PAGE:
Humber Armoured Car

Armored car (1939) United Kingdom - 5400 built total

Roote's wheeled tank

In 1939 the Royal Armoured Corps requested a reconnaissance armored car design from several manufacturers. Roote's group, then known as Karrier, was interested. While producing the Karrier KT 4 artillery tractor for the needs of the Indian army, the company identified the Guy Armoured Car's armored body as a fast solution to obtain a ready made suitable vehicle, with some adaptations. 101 Guy Armoured Cars had been already built from 1939 to 1940, but the company was not capable to muster a higher production rate. In particular, the Guy Mk.IA, equipped with a 15 mm (0.59 in) Besa heavy machine-gun, was the design basis for the Humber.


The chosen chassis, the Karrier KT4, was installed under the Guy armored body, copied down to the various defects (at least on the Mk.I). The turret was a two-men model, inspired by the one on the Mk.VI light tank, with a long barrel 15 mm (0.59 in) Besa machine gun which was derived (basically a scaled up version) from the common, compact cal.303 (7.92 mm) Besa machine gun. This weapon had some capabilities against 10-15 mm (0.39-0.59 in) of armor, and a good rate of fire, but had some defects as well. The armored body was sloped with a high driver compartment. The turret and fighting compartment were at the center.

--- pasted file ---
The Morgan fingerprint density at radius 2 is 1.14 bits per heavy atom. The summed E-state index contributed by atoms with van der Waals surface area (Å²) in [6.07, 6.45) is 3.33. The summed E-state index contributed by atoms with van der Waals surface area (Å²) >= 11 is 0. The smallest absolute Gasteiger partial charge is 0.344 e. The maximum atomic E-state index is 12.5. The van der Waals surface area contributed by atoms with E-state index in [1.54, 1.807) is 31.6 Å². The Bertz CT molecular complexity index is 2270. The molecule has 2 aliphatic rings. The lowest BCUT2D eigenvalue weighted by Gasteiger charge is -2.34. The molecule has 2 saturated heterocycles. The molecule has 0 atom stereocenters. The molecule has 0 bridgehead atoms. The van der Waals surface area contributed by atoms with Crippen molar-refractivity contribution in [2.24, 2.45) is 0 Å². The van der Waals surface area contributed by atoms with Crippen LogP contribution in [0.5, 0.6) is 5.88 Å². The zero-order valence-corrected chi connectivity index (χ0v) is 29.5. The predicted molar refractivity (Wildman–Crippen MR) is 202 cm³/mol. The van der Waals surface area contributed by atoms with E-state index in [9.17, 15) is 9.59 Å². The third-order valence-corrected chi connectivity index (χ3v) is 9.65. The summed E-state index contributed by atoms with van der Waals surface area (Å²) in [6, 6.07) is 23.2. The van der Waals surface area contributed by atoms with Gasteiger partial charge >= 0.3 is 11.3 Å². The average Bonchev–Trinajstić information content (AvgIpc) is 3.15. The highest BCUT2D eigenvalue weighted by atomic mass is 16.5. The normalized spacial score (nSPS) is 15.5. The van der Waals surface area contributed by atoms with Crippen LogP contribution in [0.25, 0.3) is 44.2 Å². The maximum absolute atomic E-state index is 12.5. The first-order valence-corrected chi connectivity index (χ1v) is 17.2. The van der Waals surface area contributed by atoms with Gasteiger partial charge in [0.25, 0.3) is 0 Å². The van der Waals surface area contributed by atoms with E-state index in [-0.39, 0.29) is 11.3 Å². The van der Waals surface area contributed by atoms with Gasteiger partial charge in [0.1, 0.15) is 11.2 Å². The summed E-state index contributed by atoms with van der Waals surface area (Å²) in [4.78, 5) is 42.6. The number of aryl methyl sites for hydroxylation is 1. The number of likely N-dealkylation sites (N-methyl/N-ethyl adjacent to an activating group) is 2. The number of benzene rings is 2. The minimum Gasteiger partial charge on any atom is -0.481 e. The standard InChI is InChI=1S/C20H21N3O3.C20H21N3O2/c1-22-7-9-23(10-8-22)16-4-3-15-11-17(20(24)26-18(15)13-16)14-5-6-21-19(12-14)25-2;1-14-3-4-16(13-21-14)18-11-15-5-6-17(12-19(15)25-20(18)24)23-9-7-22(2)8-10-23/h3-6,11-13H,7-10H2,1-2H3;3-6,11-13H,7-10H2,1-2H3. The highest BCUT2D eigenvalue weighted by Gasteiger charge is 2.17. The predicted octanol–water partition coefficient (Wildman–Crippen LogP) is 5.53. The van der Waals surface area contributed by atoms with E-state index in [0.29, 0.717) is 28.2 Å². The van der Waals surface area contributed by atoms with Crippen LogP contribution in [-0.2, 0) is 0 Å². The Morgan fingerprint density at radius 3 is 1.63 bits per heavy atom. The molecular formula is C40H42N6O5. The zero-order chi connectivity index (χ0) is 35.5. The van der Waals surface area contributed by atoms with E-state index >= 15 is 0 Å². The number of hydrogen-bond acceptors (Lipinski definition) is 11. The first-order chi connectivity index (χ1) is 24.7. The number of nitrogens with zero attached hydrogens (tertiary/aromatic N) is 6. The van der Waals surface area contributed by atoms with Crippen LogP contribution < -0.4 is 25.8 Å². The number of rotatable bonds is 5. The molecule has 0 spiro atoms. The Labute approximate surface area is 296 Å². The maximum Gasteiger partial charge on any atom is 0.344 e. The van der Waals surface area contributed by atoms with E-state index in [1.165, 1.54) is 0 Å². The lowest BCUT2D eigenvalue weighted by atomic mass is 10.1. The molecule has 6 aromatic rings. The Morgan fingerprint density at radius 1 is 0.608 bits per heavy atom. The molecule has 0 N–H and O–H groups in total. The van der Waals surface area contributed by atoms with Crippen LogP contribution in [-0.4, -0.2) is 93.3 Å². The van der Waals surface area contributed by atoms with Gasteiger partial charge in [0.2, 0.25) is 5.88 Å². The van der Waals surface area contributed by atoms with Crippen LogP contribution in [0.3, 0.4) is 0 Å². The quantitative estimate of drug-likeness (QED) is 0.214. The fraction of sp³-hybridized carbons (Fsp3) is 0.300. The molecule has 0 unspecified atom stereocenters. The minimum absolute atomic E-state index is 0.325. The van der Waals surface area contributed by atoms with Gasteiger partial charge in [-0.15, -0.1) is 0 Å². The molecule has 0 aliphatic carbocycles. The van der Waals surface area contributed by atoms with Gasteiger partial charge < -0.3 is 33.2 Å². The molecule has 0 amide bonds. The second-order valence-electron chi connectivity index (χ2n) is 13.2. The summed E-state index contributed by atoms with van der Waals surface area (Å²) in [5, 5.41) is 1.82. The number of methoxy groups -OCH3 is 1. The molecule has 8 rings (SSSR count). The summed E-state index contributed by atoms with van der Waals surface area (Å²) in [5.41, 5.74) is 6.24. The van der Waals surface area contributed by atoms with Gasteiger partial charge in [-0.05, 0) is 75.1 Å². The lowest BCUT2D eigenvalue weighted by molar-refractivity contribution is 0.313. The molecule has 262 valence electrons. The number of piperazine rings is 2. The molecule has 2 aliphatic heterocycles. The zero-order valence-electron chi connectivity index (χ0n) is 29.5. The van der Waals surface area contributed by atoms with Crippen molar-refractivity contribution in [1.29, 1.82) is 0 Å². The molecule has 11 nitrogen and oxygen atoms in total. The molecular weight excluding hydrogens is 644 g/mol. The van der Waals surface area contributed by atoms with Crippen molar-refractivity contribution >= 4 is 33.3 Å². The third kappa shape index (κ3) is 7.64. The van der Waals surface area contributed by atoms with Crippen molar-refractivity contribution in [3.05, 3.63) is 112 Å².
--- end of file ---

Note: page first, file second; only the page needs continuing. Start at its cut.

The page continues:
There were two reinforced armored hatches on both lower sides, and additional storage compartments, which procured some extra protection, as well as a spare roadwheel fastened on the front glacis. The Rootes engine was at the rear. It was dependable, but modifications were soon made to the ventilation grids, for North African service.


The Mark I (1940)

was the basic version, derived from the Guy Armoured Car. The armor was somewhat faultily adjusted, but these defects were corrected during production. 300 units of this type were built.